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Prado Norte 668, Lomas of Chapultepec, Mexico City, Mexico

Friday 11 Jan 2013

Stacked boxes offer views of Mexico woodland ravine

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Award Entry

Different levels vary structural density and materials to create interesting volumes 

This project is located in the Lomas of Chapultepec neighbourhood in Mexico City. The house is on a site surrounded by high walls of adjacent properties of and a front that opens up into a wooden ravine. The verticality of the project, along with the existence of an adjacent construction of greater height, forced ZDA architects to think about alternatives to the first level so there would be adequate natural lighting. This was achieved by using different skylights and oculus windows. An intervention on the topography of the site was made in order to generate a ‘tabula rasa’, then by stacking two boxes on this platform, first in a negative direction and then in a positive.

When entering the site, on the left hand side three steps lead to a piano area, dining room, kitchen, wine cellar and service areas. Three steps further down from this level, on the right hand side is the living room; contained and submerged between two dissimilar open-air spaces that make it their meeting point. At the end of a courtyard a spring flows from a stone block while being surrounded by tall walls that seem to protect the area. The living room allows an interaction between both spaces through the floor to ceiling windows which fold and stack to one side, letting the air circulate.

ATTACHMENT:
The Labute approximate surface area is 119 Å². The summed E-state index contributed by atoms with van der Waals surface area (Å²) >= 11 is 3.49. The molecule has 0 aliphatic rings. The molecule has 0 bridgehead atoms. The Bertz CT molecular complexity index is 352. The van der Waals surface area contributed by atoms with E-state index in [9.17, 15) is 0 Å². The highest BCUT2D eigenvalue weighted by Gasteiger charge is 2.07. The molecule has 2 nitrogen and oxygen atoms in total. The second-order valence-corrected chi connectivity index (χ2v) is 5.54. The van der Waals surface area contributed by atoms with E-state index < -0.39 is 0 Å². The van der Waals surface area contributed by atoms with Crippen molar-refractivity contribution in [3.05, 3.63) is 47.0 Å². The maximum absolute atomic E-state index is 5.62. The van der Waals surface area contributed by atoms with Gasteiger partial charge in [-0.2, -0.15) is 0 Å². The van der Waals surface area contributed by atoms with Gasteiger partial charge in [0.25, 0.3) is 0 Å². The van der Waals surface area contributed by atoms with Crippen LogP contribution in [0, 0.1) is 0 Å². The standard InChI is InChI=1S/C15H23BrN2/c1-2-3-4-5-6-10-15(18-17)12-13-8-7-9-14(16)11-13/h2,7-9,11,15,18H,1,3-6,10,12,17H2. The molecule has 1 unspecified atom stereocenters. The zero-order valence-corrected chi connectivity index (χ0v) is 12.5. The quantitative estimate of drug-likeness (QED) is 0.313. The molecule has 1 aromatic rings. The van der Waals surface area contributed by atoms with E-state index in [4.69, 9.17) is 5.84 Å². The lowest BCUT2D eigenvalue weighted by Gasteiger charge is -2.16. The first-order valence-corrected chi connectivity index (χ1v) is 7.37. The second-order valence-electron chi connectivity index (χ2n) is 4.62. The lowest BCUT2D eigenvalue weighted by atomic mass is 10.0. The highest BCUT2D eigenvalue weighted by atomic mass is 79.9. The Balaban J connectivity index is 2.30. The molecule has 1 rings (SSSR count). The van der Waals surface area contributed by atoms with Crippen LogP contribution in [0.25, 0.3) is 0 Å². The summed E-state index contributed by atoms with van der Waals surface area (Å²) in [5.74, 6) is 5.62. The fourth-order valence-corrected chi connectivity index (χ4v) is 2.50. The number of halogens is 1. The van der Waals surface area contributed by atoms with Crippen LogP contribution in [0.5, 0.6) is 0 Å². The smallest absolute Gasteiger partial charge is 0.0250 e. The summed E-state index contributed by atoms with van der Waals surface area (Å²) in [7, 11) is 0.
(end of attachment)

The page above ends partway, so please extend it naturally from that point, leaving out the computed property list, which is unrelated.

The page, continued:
On the second level there is a gym, bedroom, and study which have views towards the green talus, the wooden ravine and the garden whose concrete inhabitants, the ocular windows, this time allow views inward. The gym room shares both the neutral and zen atmospheres of the courtyard on the first level.

Without losing the consistency each level is distinguished due to its structural density: the ground floor, which receives the greatest vertical load, is composed of reinforced concrete walls with an unfinished, natural texture; the second level is structured by means of rigid frames; and the third is a three-dimensional ‘cage’ or Vierendel truss that also works to support the great clearings and cantilever. Sunlight on the third level is controlled by a steel and wood lattice that offers protection without compromising the views of the wooden ravine from the front. This new house contains the soul of a classic one.

Key Facts

Status Completed
Value Undisclosed(m€)
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